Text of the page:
Mergers could be beginning of the end

Are we finally witnessing the beginning of the end of the building society movement? Reports of its demise probably started as far back as Abbey National\'s conversion to bank status in 1989.

But despite the flurry of converts that followed Abbey’s lead in the 1990s, this vaguely anachronistic concept has proved endearingly resilient.

Sadly, with the announcement of Nationwide’s mergers with the Cheshire and the Derbyshire, one suspects that this time the writing is on the wall. I sympathise with Nationwide as it wrestles with the horns of the dilemma it faces.

As the flagship of the mutual movement, this well regarded and well managed leviathan largely steered clear of the cavalier lending now wreaking havoc in the market.

Its digestion of Portman was seen as value-adding, typical of its progressive approach to cautious expansion through organic and acquisitive means, but not so these latest meals. This is regulatory fast food eaten on the go in Nationwide’s dash to shore up the movement it is proud to lead. The speed of ingestion is positively breathtaking. Eschewing the customary membership vote, these fait accomplis indicate the urgency of the situation.

The Derbyshire and the Cheshire are not Portman. They are two small societies that fell foul of the niche profit market that once beckoned so alluringly. That siren call has left them dashed on the rocks.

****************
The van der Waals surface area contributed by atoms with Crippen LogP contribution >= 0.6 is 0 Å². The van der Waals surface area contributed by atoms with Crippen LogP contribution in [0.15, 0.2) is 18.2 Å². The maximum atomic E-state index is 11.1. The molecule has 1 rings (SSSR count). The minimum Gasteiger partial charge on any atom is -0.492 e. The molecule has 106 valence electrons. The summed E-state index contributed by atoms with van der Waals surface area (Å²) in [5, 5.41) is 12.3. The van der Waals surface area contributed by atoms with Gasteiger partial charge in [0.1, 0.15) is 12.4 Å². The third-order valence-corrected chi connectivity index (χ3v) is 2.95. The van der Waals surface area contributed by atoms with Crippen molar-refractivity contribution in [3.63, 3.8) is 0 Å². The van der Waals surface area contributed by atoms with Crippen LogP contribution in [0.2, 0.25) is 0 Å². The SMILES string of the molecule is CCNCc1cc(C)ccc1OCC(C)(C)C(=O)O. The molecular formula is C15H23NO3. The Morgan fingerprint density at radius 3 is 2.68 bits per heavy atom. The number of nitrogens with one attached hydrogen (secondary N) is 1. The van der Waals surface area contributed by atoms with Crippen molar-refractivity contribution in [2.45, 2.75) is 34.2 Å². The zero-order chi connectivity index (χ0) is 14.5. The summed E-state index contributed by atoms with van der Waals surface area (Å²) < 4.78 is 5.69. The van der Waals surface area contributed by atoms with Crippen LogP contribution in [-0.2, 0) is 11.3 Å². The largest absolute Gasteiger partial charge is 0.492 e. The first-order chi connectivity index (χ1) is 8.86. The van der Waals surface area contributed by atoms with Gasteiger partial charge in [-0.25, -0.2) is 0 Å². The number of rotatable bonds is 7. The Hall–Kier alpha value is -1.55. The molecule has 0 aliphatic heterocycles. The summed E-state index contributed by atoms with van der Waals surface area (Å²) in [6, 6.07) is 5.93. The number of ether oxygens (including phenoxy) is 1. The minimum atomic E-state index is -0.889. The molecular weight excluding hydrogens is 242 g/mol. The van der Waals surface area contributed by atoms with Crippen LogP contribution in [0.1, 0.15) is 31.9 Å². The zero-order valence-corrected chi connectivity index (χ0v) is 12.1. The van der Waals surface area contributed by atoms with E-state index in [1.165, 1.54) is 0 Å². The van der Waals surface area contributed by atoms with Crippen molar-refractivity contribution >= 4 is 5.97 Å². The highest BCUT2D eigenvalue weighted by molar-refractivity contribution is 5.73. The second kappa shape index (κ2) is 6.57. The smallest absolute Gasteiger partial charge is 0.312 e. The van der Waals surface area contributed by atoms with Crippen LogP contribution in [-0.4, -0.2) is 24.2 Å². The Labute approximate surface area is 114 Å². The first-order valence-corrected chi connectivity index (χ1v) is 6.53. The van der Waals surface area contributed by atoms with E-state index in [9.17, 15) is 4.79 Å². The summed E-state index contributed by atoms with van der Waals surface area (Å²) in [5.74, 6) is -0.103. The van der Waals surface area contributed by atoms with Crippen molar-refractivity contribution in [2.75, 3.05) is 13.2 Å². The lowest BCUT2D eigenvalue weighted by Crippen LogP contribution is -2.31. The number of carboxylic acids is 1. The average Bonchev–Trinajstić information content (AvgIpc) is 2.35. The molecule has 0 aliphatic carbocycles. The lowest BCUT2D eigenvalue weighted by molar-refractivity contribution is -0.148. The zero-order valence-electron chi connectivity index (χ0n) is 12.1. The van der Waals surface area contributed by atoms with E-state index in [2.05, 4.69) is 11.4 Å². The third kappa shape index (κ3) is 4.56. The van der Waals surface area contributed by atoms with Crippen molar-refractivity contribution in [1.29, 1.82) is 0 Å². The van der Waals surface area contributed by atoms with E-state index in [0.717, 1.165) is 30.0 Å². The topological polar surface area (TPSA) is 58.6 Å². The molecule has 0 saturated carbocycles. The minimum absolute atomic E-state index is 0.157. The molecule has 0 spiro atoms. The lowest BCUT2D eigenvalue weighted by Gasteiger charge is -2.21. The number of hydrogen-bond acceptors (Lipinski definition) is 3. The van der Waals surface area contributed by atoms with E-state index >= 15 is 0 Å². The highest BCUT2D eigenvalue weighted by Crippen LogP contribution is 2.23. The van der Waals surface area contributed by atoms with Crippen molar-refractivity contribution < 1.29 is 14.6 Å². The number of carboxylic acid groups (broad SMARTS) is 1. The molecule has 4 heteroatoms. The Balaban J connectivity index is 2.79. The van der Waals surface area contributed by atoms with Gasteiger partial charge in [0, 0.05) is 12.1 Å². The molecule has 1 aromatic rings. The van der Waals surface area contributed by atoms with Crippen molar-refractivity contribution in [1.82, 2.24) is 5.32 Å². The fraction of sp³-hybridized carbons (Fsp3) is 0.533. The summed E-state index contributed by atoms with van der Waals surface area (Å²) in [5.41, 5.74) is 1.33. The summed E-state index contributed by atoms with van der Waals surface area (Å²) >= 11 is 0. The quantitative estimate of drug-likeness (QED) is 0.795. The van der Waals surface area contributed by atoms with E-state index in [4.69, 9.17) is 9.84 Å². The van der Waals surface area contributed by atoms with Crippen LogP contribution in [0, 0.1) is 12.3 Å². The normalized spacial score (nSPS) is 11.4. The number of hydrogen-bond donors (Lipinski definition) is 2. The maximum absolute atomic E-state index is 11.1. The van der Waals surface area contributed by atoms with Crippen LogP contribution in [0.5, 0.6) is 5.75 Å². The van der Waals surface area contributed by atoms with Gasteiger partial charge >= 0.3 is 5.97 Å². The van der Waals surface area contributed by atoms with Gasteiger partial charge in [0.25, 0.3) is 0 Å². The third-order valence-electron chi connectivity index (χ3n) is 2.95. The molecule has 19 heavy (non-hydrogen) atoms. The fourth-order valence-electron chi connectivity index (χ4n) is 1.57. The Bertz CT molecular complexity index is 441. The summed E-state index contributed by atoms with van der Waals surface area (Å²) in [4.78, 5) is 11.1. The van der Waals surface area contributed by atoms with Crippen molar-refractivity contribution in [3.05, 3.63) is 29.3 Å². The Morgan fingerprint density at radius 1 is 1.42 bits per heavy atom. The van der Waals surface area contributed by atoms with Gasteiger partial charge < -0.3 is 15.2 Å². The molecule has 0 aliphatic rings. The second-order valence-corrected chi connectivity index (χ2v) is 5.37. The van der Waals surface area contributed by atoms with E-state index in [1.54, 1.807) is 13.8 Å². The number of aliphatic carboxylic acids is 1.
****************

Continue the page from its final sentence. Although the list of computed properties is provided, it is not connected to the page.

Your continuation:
Unlike Northern Rock, at least the mergers offer them the chance of survival in some form. The government doesn’t need another NR-style fiasco.

But Nationwide needs these added complications like a hole in the head. Its branch network is already healthy and the mergers are unlikely to provide management expertise of the quality it requires. It will not relish the negative publicity it will receive when the inevitable rationalisations kick in. Let’s get real. Although the Derbyshire and the Cheshire may be strong local brands today, they have forfeited their right to remain so tomorrow. What’s more, the majority of their customers already realise this.

I’m not sure Nationwide’s plan to retain the brands is necessary or does anyone any favours. Yes, it is comforting to accompany absorption with the illusion of preservation but ask firms that have gone before what the reality is. Typically, it’s death by a thousand cuts.

Perhaps Nationwide will prove to be different. At least from the outside you get the sense that the mergers will see gentlemen dealing with gentlemen. Let’s wish them well and the same to firms whose fate is similarly sealed although they haven’t realised it yet.